An Unedited Message

This is the message I prepared in the Philippines. I was asked on a Saturday around 2pm. I typed it on a phone. I was allowed to pick anything, and I pickedĀ 2 Corinthians 7:8-10. It turned out to be shorter than I intended but I suppose that is just how God intended it. Feel free to say anything in the comments. I am not trained and am quite frankly no good at this whole speaking thing. As I told them and I will tell the reader here: if it is good thank God, because it sure wasn’t me.



“Even if I caused you sorrow by my letter I do not regret it.”

2 Corinthians 7:8-10 “Even if i caused you sorrow by my letter, I do not regret it. Though I did regret it- I see that my letter hurt you but only for a little while. Yet know I am happy not because you were made sorry but because your sorrow led you to repentance. For you became sorrowful as God intended and so were not harmed in any way by us. Godly sorrow brings repentance that leads to salvation and leaves no regrets. But worldly sorrow brings death.”

KV “Godly sorrow brings repentance that leads to salvation and leaves no regrets.” 2 Cor 7:10


When we think about suffering and sorrow many Christians shy away from the topic. Images of starving children and broken hearted widows abound. Today’s message is on the topic of suffering. I picked the topic because a wise man once told me that if a lay person is to give a sermon, it is best if they give the message exactly where they are in their walk with the Lord. So where am I at with the Lord? Yesterday Hope and I went ice skating. Afterwards she asked me how I saw the gospel in our ice skating. I told her “I let you fall because otherwise you would have never learned.” This is the first use of suffering, to allow a person to succeed they must be allowed to fall. We can see that in this way suffering is a prerequisite to the goodness of God. In his love he allows us to fall because otherwise we cannot move forward to Him. We are fallen, and we fell after God in his love gave man free will, a free will that was needed for love to have any meaning. So we find that suffering produces perseverance, so that we might love and be loved.

The second purpose of suffering is one parents are all too familiar with. A parent who has repeatedly warned a child will often say “Fine. Learn the hard way.” Suffering is when our heavenly father says “Fine. Learn the hard way.” God uses suffering to shatter that illusion that we like to create for ourselves. The illusion that says “I am sufficient without you God.” Of course “there is a way that seems right to a man, but in the end it leads to death.” (Pro 16:25) and a very wise and common rebuke by church elders is not to love the gifts of God more than God himself. Truly created things have kept me from God, yet if they had not been in Him they would have not been at all. Nevertheless our God hates idols. He destroys idols. Christ zealously destroys our idols, calls, shouts to us in our deafness. He shines with such radiance that even in our blindness we see him. Like the sun at noon all shadows fade. Suffering awakens us to the fact that any creation is inferior to its creator. The most beautiful masterpiece can never be called a child of God. I like to think of a poor man who made a beautiful masterpiece. Years after his death his art was remember and cast high in the opinion of mankind. But the man was a Christian, and so to God he was his child and the masterpiece nothing more than a passing thought. Moreover when we establish an idol over God he breaks that idol with suffering. “He who is exalted will be humbled, he who is humble will be exalted.” So sufferings come to good and bad men in the same way, but even though the suffering is the same the sufferer is different. The Godly are brought closer to God through their suffering. The worldly and wicked become more desperate. As the unholy see all their idols destroyed they become worse and worse. After putting all their stake in becoming educated they feel unfulfilled so they place their worth in finding an attractive spouse. When they find this does not fulfill them, they look for more money and on and forth. They keep trying to fill the spot in their heart that was made for the living God. Every time the idol fails to bring about fulfillment they feel sorrowful. In the end this sorrow leads to death. We find that suffering is like a hammer. It can be used to build up or teardown. Christ builds us up. Unlike idols he never fails. As Christ suffered our sufferings ought to become like His. As we become like him we take our place as sons and daughters of God. Indeed the son of God became the son of man so that the sons of men might become the sons of God. Amen. Admittedly, suffering doesn’t get a lot of praise. People liken suffering to death. Afterall, the wages of sin are death. But the cross turns death into a victory. In a sardonic turn of events we find that death leads to life, and as the passage today assures us that suffering ultimately leads to salvation. Salvation! That’s the gospel right there. How can you expect to be like Christ of you never carry a cross. How can you be like Christ if you never put the will of the Father before yourself? We consider that our present sufferings are not even worth comparing with the future glory of God. This is what was meant by verse “Godly sorrow brings repentance that leads to salvation and leaves no regrets.”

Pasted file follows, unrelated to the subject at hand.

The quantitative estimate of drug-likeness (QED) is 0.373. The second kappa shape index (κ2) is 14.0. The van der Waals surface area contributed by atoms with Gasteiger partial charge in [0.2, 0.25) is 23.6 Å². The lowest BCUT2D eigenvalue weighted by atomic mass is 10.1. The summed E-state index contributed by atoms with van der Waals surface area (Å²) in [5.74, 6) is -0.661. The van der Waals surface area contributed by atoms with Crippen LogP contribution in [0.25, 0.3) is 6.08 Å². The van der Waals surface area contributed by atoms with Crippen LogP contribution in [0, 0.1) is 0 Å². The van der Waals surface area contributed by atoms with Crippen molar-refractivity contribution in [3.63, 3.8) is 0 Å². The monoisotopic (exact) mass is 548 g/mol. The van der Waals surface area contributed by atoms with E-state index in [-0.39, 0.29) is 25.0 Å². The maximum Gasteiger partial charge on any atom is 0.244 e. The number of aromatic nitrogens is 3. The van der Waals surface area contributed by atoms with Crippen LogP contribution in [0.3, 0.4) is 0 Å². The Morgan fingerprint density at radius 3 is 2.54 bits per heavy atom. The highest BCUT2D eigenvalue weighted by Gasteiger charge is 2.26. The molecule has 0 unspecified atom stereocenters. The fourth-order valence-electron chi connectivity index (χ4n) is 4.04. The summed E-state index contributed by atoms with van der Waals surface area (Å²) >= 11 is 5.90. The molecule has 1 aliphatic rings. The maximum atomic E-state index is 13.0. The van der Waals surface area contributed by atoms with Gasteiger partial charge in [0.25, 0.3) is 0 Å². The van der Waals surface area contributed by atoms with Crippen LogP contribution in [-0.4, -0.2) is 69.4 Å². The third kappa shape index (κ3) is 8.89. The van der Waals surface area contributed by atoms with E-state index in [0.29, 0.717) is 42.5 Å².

Now that we have an understanding of what suffering is, why it exists, and how it’s relevant to the gospel; the next question is how any of this relates to us day to day. You may agree with all I have spoken- but might think it to be impractical musing. With the understanding that suffering is for our benefit we might now address how this should look in our lives. I admit that there is a difference between knowing a path and waking it, and that I often fail in what I am about to say. But I am convinced of its truth. The truth is this: Godly suffering is for the sake of others. Christ did not suffer for his own sake, but for the sake of everyone else. Abraham when be left everything behind suffered, but ultimately he blessed all nations. Mary suffered indignation and the possibility of death when she became pregnant as a virgin, but birthed a savior. Stephan was stoned for the truth, but his death led Paul to later become a powerful witness to the gentiles. Godly suffering is for the sake of others. As such sufferings should lead us to continually love our neighbor. This is how we know what love is: Jesus Christ laid down his life for us. We should strive to have a spirit of sacrifice even when we feel down and out. When you find yourself suffering under the stress of school or work, when you find yourself being persecuted by those who hate you because you will not conform to the pattern of this world, when you struggle with your spouse or co-worker. Never stop loving others. Never stop sacrificing for others. The Apostle John testifies that your sacrifice will not be in vain. “The world and its desires pass away, but the man who does the will of God lives forever.” And what is the will of God? To love one other. Jesus says “A new command I give you: love…” As you love and suffer God will never leave you, he will never forsake you. Job testified admits his suffering “If only there were someone to arbitrate between us, to lay his hand upon us both, someone to remove God’s rod from me so that his terror would frighten me no more.” Unlike Job we now have Christ the Lamb of God, worthy. Let his light shine on us so that we might shine upon others. Let us suffer so that we might become like Christ. His grace transforms us. Redeems us. His love never leaves us. As the apostle says “For I am convinced that neither death nor life, neither angels nor demons, neither the present nor the future, nor any powers, neither height nor depth nor anything else in all creation will be able to separate us from the love of God that is in Christ Jesus our Lord.” When you struggle remember that Christ suffered more. He could have came down from cross. But he didn’t. So I am asking you, I am begging you, I commanding you: struggle until end, never giving up because Christ never gave up on us.